Li, 33, is suspected to have been fired. The incident shocked Hong Kong’s Central District and raised discussion about the pressure faced by JPMorgan employees as well as Hong Kong’s upper and middle class in general.
“Many people are frustrated,” said Mr. Tsui, another employee of the huge U.S. bank. He said he was dismayed to learn of Mr. Li’s suicide, and that there is currently a lot of layoff pressure under the general downturn in investment banking.
Mr. Chan, an investment banking project manager, said that after Li jumped off the Chater House tower, “the news spread throughout Central, and my colleagues were talking about it at lunch or discussing it through SMS.”
“It is scary to pass by Chater House,” Chan added. “Such a tragedy happened just after the Chinese New Year; this is a bad omen.”
JPMorgan Under Investigation
The FBI is investigating JPMorgan and at least six other big banks for possible violation of anti-bribery laws, the New York Times reported.
In 2006, JPMorgan established a project called the “Children Scheme” in which they hired children of mainland Chinese dignitaries in exchange for obtaining contracts from state-owned enterprises.
The New York Times quoted classified U.S. government documents stating that JPMorgan is seeking lucrative deals with a number of Chinese insurance companies. Xiang Junbo, chairman of the China Insurance Regulatory Commission, recommended the daughter of a family friend to JPMorgan CEO Jamie Dimon during a meeting in June 2012, the Times reported.
After JPMorgan hired Tang Xiaoning, the son of China Everbright Group chairman Tang Shuangning, JPMorgan made several big business deals with China Everbright Group, according to the Times.
The Times disclosed that through the “Children Scheme,” JPMorgan has hired more than 30 children of China’s princeling cadres, which is an open secret in its Hong Kong headquarters. If it is found that JPMorgan or the other banks are violating anti-bribery laws, the authorities may decide to prosecute individuals or banks.
Poor Prospects for Middle Class
The JPMorgan suicide incident has caused reflection on the troubles that face Hong Kong’s middle class. With high property prices, social chaos, and the deteriorating political environment since Leung Chun-ying became Hong Kong Chief Executive, the middle class is in a dilemma.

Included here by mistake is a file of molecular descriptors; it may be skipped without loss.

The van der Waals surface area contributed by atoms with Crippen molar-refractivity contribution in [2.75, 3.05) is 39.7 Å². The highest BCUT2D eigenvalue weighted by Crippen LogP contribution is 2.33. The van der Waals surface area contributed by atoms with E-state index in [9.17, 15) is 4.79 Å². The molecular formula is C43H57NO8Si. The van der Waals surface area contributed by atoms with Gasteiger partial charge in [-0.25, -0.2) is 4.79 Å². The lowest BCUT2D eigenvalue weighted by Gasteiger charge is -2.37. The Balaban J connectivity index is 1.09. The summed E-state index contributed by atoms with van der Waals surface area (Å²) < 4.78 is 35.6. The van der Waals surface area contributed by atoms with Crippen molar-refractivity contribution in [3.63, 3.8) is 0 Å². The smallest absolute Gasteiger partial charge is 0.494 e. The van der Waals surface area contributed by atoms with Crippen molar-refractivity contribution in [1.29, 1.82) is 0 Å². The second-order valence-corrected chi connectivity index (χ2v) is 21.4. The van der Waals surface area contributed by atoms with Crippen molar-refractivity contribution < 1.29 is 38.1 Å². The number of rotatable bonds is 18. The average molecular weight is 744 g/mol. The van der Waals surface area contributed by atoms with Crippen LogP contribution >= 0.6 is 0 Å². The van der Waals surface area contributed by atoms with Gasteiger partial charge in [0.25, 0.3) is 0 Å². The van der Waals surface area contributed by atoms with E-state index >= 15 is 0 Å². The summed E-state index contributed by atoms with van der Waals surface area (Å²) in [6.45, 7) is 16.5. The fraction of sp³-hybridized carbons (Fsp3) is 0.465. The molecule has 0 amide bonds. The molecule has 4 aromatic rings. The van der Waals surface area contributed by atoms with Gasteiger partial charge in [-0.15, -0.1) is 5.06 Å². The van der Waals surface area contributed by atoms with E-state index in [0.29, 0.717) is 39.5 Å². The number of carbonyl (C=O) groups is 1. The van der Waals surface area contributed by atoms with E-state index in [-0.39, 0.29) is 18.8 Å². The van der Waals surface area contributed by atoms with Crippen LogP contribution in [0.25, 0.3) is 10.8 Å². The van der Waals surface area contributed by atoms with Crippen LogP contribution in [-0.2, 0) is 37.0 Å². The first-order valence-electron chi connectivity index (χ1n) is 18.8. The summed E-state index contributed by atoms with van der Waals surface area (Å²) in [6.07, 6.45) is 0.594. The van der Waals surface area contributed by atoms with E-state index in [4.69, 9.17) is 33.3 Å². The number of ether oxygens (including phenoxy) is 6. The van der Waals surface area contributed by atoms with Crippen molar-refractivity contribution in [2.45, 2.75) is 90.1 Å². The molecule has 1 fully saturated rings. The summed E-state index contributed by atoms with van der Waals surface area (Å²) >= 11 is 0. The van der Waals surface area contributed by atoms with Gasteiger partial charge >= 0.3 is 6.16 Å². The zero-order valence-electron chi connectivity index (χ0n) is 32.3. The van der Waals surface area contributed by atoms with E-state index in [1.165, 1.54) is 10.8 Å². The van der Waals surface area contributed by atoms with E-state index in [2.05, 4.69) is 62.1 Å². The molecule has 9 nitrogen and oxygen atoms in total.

Data announced in 2013 by Knight Frank LLP showed that Hong Kong’s residential property prices rose by 28 percent last year, more than anywhere else in the world.
Choi Yung Mei, editor of Open Magazine, has a daughter who just returned to Hong Kong after graduating in the United States. Her daughter spends HK $8,000 (US $1,031) to share an apartment of less than 300 square feet in the Sha Tin District.
Choi said that young people her daughter’s age are not optimistic about the current environment in Hong Kong.
“With a monthly salary of HK $40,000 [US $5,154], one actually cannot afford an apartment. If you buy a unit with a living room and two bedrooms, it costs 5 to 6 million, and you have to pay a monthly mortgage in the tens of thousands. It is miserable for the middle class,” Choi said.
Choi said that many young people and those in the middle class are considering immigrating to places such as Taiwan, which has recently become a hot spot.
“After Leung Chun-ying took charge, the whole society has become very tense, and there is a sense of insecurity,” Choi said.
According to one analysis, after Leung Chun-ying took charge he adopted the style of the Chinese Communist Party (CCP), supporting one group to fight another in order to polarize the society. For example, he has used pro-CCP organizations to suppress groups such as Falun Gong practitioners and democrats, and he has implemented stringent real estate policies and incited hatred for the rich.
Data from the Hong Kong Security Bureau shows that 3,900 Hong Kong people emigrated abroad in the first half of 2013, a rise of 8.3 percent compared with the same period the year before.
In response to the growing emigration trend in Hong Kong and Macau, Taiwan’s Ministry of Interior has announced a tightening of immigration regulations on people from Hong Kong and Macau. In a few months, the minimum fee will double from approximately HK $1.31 million (US $168,791) to approximately HK $2.63 million (US $338,870).
Mr. Yam, the CEO of an accounting firm in Central, said that he intends to immigrate overseas with his wife and son.
“The middle class in Hong Kong is facing too much pressure now, and the cost of living is too high,” Mr. Yam said. “After Leung Chun-ying came onstage, we see absolutely no hope. For the next generation, it is better to immigrate overseas.”
Translated by JK Lu. Written in English by Sally Appert.
Views expressed in this article are the opinions of the author and do not necessarily reflect the views of The Epoch Times.